Air India Express accident at Calicut was facilitated by the regulator, how?

  Air India Airbus Landing at Port Blair (Source Dr Puneet) Blaming the pilots alone for an accident is like addressing the symptom rather than the root cause. The root cause of the Calicut accident of IX1344 on 7th Aug 2020 is the poor safety culture prevalent in India and the ineffective regulatory oversight. This landing(YouTube video) can be categorized as a deliberate attempt to endanger the lives of passengers and crew. This is not the Calicut landing but a landing at another critical airport where most of the year the airport experiences tailwinds. Since the airport has a unidirectional runway ( landing from one direction only), the flight crew has no option but to land in tailwinds. The situation worsens during the monsoons when there is a tailwind and the runway is wet and braking action reduces. Action has not been taken either by the regulator or by the airline safety. Why? What is the role of the regulator? The Directorate General of Civil Aviation (DGCA) is the regulatory

Kozhikode airport a violation of ICAO Annex 19. Why policy makers time & again prove ignorance of safety management




Runway strip dimension Kozhikode Airport

Both these airports meet the minimum ICAO standards. ICAO also calls for a Safety Management System to comply with ICAO Annex-19. Every situation or a combination cannot be foreseen by ICAO. This is the reason that ICAO Annex 19 was promulgated to mandate a risk based safety management.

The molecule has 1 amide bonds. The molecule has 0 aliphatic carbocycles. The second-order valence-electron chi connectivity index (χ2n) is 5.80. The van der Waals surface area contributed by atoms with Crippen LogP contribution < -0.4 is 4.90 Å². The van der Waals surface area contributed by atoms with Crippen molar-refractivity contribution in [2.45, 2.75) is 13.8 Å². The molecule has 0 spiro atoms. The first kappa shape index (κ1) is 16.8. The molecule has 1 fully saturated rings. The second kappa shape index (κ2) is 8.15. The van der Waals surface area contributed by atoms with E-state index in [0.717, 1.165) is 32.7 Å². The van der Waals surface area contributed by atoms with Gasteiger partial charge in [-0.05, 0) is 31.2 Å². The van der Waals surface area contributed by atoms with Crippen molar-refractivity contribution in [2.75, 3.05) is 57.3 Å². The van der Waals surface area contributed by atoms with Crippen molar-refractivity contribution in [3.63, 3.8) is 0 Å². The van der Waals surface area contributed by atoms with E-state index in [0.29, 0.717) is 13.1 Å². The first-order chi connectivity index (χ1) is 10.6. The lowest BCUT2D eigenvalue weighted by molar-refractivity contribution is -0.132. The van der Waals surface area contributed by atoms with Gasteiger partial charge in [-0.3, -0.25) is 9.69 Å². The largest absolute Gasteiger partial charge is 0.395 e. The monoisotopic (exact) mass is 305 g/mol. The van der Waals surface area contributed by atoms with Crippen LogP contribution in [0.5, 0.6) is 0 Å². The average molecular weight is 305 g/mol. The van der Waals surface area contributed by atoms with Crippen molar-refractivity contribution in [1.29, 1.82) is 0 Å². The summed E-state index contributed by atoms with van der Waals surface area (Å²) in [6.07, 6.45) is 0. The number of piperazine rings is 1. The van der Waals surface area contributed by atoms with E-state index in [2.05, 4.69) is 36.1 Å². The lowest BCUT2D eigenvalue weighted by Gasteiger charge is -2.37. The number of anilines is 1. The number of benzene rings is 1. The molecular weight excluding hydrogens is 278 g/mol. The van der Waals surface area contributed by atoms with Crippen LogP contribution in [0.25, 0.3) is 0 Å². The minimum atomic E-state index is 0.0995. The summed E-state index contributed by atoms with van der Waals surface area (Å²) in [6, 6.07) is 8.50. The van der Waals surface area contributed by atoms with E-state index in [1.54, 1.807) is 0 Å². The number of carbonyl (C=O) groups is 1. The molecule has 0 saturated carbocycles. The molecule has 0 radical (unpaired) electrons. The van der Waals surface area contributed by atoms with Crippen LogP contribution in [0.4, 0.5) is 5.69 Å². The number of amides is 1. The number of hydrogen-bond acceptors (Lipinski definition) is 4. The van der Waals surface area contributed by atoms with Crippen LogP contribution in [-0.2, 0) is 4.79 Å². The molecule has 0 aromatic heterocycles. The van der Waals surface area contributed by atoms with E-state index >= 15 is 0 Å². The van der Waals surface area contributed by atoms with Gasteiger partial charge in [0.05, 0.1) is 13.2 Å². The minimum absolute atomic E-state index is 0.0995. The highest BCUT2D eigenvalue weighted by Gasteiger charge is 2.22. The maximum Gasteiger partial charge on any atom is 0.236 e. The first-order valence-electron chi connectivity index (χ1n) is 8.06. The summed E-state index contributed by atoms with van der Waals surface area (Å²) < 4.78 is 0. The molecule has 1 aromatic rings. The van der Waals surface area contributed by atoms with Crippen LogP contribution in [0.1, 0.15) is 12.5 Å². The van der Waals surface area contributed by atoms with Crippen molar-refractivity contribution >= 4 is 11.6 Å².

On the 14th January 2018, a Pegasus 737-800 veered off the runway at Trabzon, Turkey and came to rest on a steep slope quite close to the Black Sea.Thankfully, no casualties.

The rule and the spirit of the rule

Safety managers and trained policy holders need to identify the threats and the risk associated with them. If the bare minimum mandated or recommended dimension do not meet the definition or purpose of the object, then buffers need to be incorporated or enhanced.

Runway strip

A defined area including the runway and stopway, if provided, intended:
a) to reduce the risk of damage to aircraft running off a runway; and
b) to protect aircraft flying over it during take-off or landing operations.

ICAO's intention is to reduce the damage to aircraft running off a runway. Now there is a difference between a flat piece of land and a table top. The risk of damage is much higher on a table top. Therefore, even though the runway strip design may comply with the ICAO standards but it does not meet the requirements as per the definition.

ICAO Annex-19 on Safety Management Systems mandate that a risk analysis be carried out and mitigating actions taken to reduce or eliminate the risk.

Kozhikode Runway Strip

Are we waiting for another disaster to happen on the runway sides? In 2017, a SpiceJet Q400 aircraft skidded off the runway at Kozhikode but fortunately managed to get back to the runway. What if the same had happened with a widebody jet?

Safety barriers need to be enhanced as the risk increases. 

ICAO recommendation
ICAO recommendation

Read the Spice Jet incident report at Kozhikode

Spice Jet
Spice Jet incident


  1. Sir SpiceJet incident report is not launching on the DGCA site.


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